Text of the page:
Ekiti people are subgroup of the Yoruba, historically occupying the Ekiti country, which was made up of 16 kingdoms- Otun, Ikole, Ado, Oye, Ijero, Ido, Ikere, Ise, Emure, Effon, Okemesi (traditionally Imesi-Igodo), Ara, Isan, Itaji, Obo, Akure, and Ogotun. In 1882- the Awujale of Ijebu made mention of being an ally of “the 16 kings in Ekiti.” Samuel Johnson says that the Ekiti are a section of the aboriginal elements occupying Yorubaland before Oduduwa. Apparently, the people in this eastern districts comprises aborigines of the country and later immigrants. In reality, a majority claims to have come from Ile Ife, though there are sessions who maintains they came from easterly regions (mostly Benin) or from other places at different times. The story usually goes that even these people came from Ile Ife but went separately or in the company of the Oba of Benin, to the east, settling in Benin kingdom. For reasons that escaped records, they retraced their steps and finally settled in their present abode.
No single leader was acknowledged by the confederation of Ekiti kingdoms prior to the 19th Century. No two towns in Ekiti is known to have been ruled together by a single Ekiti ruler. The Ekiti dialect differs in varying degrees from one kingdom to another. Although there can be seen an Ekiti country characterized by hills and rocks, a 1933 Intelligence Report on Ikere by N.A.C. Weir posits that “the Ekiti people, if there are any such thing, are not a subgroup in the sense that the Egba, Ijebu are.” Each town, identified as Ekiti therefore are one because they live and occupy land in a district which takes its name owing to its hilly nature. These people, said CMS’s Hinderer in a journal of 1855, “love their liberty- and have been known in the hour of extremity to chose death rather than a life of slavery.”
Trade served as a great uniting factor for the Ekiti people. Women were often seen carrying their wares on their heads from one end of the Ekiti country to another. However, Ekiti was too fragmented to offer enough resistance to the mighty Benin empire when by the late 16th Century, forces penetrated as far as Otun in the extreme north of Ekiti country. The kingdoms gave their submission peacefully in most cases, but ignored or forgot the terms of submission thereafter because of the relatively great distance of their land form Benin and the inconsistency of the power of Benin. Evidence shows that Ekiti before the 19th Century, like other eastern Yoruba kingdoms, were drawn more towards the center of Benin than towards the center of Yoruba civilization. At intervals, Ekiti came under the old Oyo Empire. Igbomina, occupying the north of Ekiti was fully part of the empire but the rest of Ekiti kings only acknowledged the Alaafin at Oyo as a senior brother.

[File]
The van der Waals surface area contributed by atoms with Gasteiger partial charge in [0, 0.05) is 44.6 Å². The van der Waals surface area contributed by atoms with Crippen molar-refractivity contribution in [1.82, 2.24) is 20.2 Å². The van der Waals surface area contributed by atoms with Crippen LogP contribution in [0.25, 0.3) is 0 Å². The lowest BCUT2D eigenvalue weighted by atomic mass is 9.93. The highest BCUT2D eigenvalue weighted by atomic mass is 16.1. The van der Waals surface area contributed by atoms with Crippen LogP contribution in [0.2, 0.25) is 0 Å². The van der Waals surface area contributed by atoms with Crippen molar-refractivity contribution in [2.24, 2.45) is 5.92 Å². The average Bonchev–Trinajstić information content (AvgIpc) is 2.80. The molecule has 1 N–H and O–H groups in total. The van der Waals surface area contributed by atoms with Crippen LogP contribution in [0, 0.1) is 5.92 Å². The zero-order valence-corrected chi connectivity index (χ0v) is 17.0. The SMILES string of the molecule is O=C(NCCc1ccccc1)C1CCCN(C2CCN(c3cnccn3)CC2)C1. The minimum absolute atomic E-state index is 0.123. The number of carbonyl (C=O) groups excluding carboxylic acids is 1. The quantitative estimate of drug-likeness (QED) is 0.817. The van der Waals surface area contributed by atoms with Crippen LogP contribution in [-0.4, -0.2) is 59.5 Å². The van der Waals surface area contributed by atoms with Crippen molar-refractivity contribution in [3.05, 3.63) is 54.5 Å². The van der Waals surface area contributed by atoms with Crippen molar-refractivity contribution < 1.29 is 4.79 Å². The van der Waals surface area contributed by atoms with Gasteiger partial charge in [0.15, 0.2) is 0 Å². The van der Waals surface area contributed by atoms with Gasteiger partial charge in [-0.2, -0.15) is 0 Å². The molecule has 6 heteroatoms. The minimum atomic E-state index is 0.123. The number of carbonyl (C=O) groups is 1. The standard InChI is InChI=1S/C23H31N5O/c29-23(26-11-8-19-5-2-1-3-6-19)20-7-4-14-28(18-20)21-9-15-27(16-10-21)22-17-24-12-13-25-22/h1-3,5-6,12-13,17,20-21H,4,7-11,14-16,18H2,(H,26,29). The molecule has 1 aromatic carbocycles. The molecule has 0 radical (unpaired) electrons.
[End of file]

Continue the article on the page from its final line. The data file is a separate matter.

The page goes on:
Ekiti did not suffer the effects of the decline of Oyo authority directly, but Fulanis from Ilorin, who, taking advantage of the empire’s fall, soon showed face at Otun, in the extreme north of Ekiti. Although they conquered most Igbomina villages with little difficulty, Omu-Ekiti proved to be a nut to crack, for its ranks had been filled with Oyo refugees who had learnt the Oyo Art of War. Managing to rise up once beaten, Otun served as a gate keeper to the rest of Ekiti southward. Once more, the hills and ruggedness of the Ekiti country rendered the Calvary warfare that was the hallmark of Fulani Ilorin’s army ineffective. By 1840, the Ibadan army, eager to enter dominance in the new post-Alafin Oyo order that was to emerge, had joined Ekiti warriors in expelling the Fulanis.
From 1854, Ibadan military garrison, which had become the most powerful state in the whole of Yorubaland set its eyes fully on Ekiti, the country which it has, after several minor expeditions, familiarized itself with. Six years later, most Ekiti towns had come under Ibadan. As aggression from Ibadan continued, the kingdoms started to realize they shared a common destiny.
Erstwhile hostile and uncooperative relations between Ekiti kingdoms reached a turning point in 1878 with the creation of an alliance with Ogedengbe as Chief Commander and with the political patronage of the Owa of Ilesa. The alliance’s original purpose was to dislodge the Ibadan overlord. The emirate of Ilorin, seeing an opportunity in its contest against Ibadan for more territories, joined the Ekiti Parapo alliance in this campaign. Ekiti villages already under the control of the emirate joined their kindred who sough freedom from Ibadan influence. With the outbreak of Kiriji War, they pursued their goal of a glorious reunion.
A treaty was made in 1886, which passed Ekiti districts formerly under Ibadan control to the hands of the British. The part of Ekiti still under Ilorin began to revolt against emirate authority, sometimes driving emirate consols from their towns as did in 1896 by Otun, Aiyede, and Ishan towns. An attempt to assert the emir’s authority led to a war at Erinmope, in which Ilorin suffered defeat. In spite of this victory, many Ekiti towns under the emirate were not joined politically with their kindred in Southern Nigeria until the first half of the 20th Century. When Otun Ekiti was finally transferred to Southern Nigeria in 1936, there remained only one Ekiti town left under Ilorin jurisdiction. Ekiti people are today contained in the political entity, Ekiti state of Nigeria, carved out of the old Ondo state in 1996.